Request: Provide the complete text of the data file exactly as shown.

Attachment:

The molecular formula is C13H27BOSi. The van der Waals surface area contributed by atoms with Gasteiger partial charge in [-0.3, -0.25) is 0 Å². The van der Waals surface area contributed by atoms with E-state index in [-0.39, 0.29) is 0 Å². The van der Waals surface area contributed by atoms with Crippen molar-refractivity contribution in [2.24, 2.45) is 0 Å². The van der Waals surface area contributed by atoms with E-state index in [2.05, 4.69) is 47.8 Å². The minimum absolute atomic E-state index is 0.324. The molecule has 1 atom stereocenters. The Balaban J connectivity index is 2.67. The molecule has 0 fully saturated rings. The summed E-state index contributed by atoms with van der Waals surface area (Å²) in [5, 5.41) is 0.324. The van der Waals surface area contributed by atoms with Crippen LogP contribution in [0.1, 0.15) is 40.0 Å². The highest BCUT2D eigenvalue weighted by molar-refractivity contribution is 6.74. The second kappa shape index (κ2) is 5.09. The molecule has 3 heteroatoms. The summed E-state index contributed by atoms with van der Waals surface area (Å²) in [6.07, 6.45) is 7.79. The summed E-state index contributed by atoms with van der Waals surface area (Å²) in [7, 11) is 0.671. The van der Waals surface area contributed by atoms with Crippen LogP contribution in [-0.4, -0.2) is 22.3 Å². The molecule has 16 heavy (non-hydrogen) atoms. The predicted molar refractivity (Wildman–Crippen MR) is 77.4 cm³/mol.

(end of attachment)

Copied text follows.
The molecular formula is C13H27BOSi. The van der Waals surface area contributed by atoms with Gasteiger partial charge in [-0.3, -0.25) is 0 Å². The van der Waals surface area contributed by atoms with E-state index in [-0.39, 0.29) is 0 Å². The van der Waals surface area contributed by atoms with Crippen molar-refractivity contribution in [2.24, 2.45) is 0 Å². The van der Waals surface area contributed by atoms with E-state index in [2.05, 4.69) is 47.8 Å². The minimum absolute atomic E-state index is 0.324. The molecule has 1 atom stereocenters. The Balaban J connectivity index is 2.67. The molecule has 0 fully saturated rings. The summed E-state index contributed by atoms with van der Waals surface area (Å²) in [5, 5.41) is 0.324. The van der Waals surface area contributed by atoms with Crippen LogP contribution in [0.1, 0.15) is 40.0 Å². The highest BCUT2D eigenvalue weighted by molar-refractivity contribution is 6.74. The second kappa shape index (κ2) is 5.09. The molecule has 3 heteroatoms. The summed E-state index contributed by atoms with van der Waals surface area (Å²) in [6.07, 6.45) is 7.79. The summed E-state index contributed by atoms with van der Waals surface area (Å²) in [7, 11) is 0.671. The van der Waals surface area contributed by atoms with Crippen LogP contribution in [-0.4, -0.2) is 22.3 Å². The molecule has 16 heavy (non-hydrogen) atoms. The predicted molar refractivity (Wildman–Crippen MR) is 77.4 cm³/mol.